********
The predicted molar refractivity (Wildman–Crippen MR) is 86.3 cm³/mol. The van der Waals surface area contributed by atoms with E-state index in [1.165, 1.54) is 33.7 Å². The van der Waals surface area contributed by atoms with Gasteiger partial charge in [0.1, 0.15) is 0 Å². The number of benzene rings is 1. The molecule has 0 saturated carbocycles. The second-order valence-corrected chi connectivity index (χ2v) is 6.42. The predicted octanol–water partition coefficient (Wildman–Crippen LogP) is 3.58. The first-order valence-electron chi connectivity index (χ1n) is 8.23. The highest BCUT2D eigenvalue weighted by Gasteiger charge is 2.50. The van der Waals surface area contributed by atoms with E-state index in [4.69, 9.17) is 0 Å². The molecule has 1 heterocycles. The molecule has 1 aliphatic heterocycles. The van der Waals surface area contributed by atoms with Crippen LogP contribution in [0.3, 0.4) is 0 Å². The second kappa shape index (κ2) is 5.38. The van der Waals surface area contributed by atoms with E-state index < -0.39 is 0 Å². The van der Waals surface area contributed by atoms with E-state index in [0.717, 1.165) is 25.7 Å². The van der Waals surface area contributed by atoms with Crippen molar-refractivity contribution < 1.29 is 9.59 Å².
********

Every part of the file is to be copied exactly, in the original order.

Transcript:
The predicted molar refractivity (Wildman–Crippen MR) is 86.3 cm³/mol. The van der Waals surface area contributed by atoms with E-state index in [1.165, 1.54) is 33.7 Å². The van der Waals surface area contributed by atoms with Gasteiger partial charge in [0.1, 0.15) is 0 Å². The number of benzene rings is 1. The molecule has 0 saturated carbocycles. The second-order valence-corrected chi connectivity index (χ2v) is 6.42. The predicted octanol–water partition coefficient (Wildman–Crippen LogP) is 3.58. The first-order valence-electron chi connectivity index (χ1n) is 8.23. The highest BCUT2D eigenvalue weighted by Gasteiger charge is 2.50. The van der Waals surface area contributed by atoms with E-state index in [4.69, 9.17) is 0 Å². The molecule has 1 heterocycles. The molecule has 1 aliphatic heterocycles. The van der Waals surface area contributed by atoms with Crippen LogP contribution in [0.3, 0.4) is 0 Å². The second kappa shape index (κ2) is 5.38. The van der Waals surface area contributed by atoms with E-state index < -0.39 is 0 Å². The van der Waals surface area contributed by atoms with E-state index in [0.717, 1.165) is 25.7 Å². The van der Waals surface area contributed by atoms with Crippen molar-refractivity contribution < 1.29 is 9.59 Å².